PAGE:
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Half-Day Holiday

On half-day holidays, people have half a day off from work, either the morning or the afternoon. They often occur on the day before a public holiday.

Christmas Pageant in Adelaide, South Australia. Residents in Adelaide get a half-day holiday on Christmas Eve.


What Is a Half-Day Holiday?

Half-day holidays are days when people have half the day off from work, usually the afternoon. These half-days can be public holidays by law, or it can simply be common practice to take half a day off from work. These common-practice holidays are known as de facto holidays.

Don’t Have to Be Legal Holidays

  • In Sweden, for example, half-day holidays are often observed as a common practice the day before a public holiday. People usually stop working after lunch to prepare themselves for the coming festivities.
  • In Turkey, the eves of Eid-al-Adha (Kurban Bayramı) and Eid-al-Fitr (Şeker Bayramı) are half-day holidays according to the country’s public holiday law.

Can Be Optional Holidays

Some countries offer half-day holidays for specific groups, making it an optional holiday. In China, for instance, female employees enjoy a half-day off on International Women’s Day.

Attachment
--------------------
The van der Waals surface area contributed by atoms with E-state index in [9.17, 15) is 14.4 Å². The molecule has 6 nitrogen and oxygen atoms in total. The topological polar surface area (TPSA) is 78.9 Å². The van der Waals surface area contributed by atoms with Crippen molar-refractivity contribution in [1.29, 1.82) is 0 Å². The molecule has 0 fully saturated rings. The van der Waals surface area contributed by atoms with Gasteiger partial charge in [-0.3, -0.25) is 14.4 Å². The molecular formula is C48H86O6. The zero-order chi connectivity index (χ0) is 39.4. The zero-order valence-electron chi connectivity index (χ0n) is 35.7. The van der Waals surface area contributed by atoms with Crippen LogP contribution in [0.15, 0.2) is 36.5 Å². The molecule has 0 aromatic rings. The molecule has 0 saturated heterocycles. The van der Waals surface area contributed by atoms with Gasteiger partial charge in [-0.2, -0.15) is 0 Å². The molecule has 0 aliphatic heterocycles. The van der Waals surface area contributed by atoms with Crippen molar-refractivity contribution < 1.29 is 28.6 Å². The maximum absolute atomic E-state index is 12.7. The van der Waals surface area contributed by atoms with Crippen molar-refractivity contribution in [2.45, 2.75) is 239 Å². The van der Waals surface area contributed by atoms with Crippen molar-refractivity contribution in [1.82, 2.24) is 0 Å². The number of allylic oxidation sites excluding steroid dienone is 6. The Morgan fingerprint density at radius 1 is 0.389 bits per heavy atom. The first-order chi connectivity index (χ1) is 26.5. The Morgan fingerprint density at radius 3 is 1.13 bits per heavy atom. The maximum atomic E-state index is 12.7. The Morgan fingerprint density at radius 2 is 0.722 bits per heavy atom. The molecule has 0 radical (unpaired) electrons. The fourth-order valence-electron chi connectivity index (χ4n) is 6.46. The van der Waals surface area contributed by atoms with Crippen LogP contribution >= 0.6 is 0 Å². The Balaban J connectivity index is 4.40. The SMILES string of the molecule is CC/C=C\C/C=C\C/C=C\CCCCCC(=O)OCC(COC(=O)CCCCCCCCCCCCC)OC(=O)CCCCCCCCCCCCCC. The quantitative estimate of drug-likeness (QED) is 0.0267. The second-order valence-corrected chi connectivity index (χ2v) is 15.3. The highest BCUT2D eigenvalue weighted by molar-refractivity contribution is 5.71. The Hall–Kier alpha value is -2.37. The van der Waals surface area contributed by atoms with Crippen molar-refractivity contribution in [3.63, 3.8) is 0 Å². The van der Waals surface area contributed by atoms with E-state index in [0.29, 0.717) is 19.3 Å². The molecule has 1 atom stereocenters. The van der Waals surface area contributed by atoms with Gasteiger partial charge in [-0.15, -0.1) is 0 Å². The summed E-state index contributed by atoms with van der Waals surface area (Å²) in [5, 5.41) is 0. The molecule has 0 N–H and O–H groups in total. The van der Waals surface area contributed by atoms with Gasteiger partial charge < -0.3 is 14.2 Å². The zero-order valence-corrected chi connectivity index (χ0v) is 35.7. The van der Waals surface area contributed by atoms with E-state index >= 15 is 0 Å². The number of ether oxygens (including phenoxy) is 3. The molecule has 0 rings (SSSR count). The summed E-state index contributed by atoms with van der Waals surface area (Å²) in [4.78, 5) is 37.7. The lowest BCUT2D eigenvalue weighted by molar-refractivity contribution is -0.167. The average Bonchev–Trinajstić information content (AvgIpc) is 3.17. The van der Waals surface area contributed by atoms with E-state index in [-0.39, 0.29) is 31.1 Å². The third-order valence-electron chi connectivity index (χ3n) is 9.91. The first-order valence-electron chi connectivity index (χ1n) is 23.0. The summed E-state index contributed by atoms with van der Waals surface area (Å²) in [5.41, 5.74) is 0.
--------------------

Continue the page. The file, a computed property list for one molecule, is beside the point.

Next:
At timeanddate.com, we report a holiday as a half-day holiday if:

(a) It is a public holiday by law or government decree, or

(b) It is common practice for businesses to give their employees a half-day off from work, even if not required by law.

What Is Closed and Open?

What is closed and open during a half-day holiday depends on the sectors enjoying the time off. If it is a half-day public holiday or a de facto half-day, most workplaces and schools may close for part of the day, though essential service employees may have to work regular hours. Stores, restaurants, and public transport may also have reduced hours.

Half-Day Holidays in Law

Governments can declare half-day holidays by ad-hoc proclamations or decrees. In other countries, such as Australia, half-day holidays can be set in the legal framework.